1. The industrial revolution was launched in part by knowledge about textile production brought from India to Europe. The same can happen with knowledge about daily-life services brought from India, today.
2. Doors 8 is about next-generation service and product concepts, and how to design them.
3. India is a world-class incubator of new business models. The 'Public Call Office' concept enabled hundreds of millions of people to gain telephone access, within a few years. What’s coming next?
4. India’s software companies are determined to move up the value chain, globally. They need partners to do that. Who is going to be those partners?
5. Grassroots innovators in India combine pre-industrial lifestyles with cutting edge technology. Innovating companies need to understand how they do that.
6. Doors East led to "brilliant insights into the internet and sustainability" (Economic Times of India).
Note: Doors of Perception is a not-for-profit foundation.

Posted by John Thackara at 03:59 PM | Comments (0)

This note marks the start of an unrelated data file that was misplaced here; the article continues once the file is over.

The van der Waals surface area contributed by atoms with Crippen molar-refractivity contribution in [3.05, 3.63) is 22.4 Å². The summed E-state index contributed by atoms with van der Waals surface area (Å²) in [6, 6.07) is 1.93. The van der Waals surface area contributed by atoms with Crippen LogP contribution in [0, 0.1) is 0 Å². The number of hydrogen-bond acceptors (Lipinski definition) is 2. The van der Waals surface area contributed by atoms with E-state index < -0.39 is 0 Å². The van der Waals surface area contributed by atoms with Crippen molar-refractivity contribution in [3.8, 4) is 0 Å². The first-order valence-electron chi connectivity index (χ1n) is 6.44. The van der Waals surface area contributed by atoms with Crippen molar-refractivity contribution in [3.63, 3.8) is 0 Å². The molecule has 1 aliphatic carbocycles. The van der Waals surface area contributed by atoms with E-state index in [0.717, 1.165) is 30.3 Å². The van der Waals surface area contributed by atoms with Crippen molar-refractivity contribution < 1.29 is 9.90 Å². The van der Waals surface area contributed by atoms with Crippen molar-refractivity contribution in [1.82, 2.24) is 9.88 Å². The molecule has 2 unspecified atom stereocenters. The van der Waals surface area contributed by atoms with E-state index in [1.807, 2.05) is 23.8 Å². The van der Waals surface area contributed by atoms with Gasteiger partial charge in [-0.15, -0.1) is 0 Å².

January 06, 2005

Presenting at Doors 8

Many employers will only pay travel and registration costs if an employee has been invited to present a paper. This crazy policy implies that nobody comes to learn - just to speak - and it leads to over-crowded conference agendas. The policy is a pain for us, too: We want you to come, and we want everyone to be an active participant - but if we overload the agenda with one-to-many presentations, nobody benefits. But we live in an imperfect world, so here are the three ways by which people get to present at Doors 8:
a) By leading a pre-conference Workshop during the days before the conference: these events are an opportunity for incoming experts to meet local designers and design students and engage with a subject and/or situation in a rather open and exploratory way. We will announce these events and make connections between interested parties where we can, but will not provide financial support.
b) By speaking the Conference (Monday/Tuesday): the programme for this is full.
c) By presenting at the Social Innovation Salon (during Conference breaks, and all-day Wednesday and Friday): the Salon is a kind of bazaar in which project leaders and teams will present the results or work-in-progress of a live project. A small number of projects will be the focus of Project Clinics on Wednesday; others (we reckon 30-40) may be presented in the Salon where we will provide space, time, a table, and a noticeboard. If you have a proposal for (a) or (c), send a short email to Priya George (priya@ict4d.info) with a copy to Joost Wijermars (joost@doorsofperception.com) - and they will give you a speedy decision. We will not waive your registration fee if your workshop or project is included in the programme.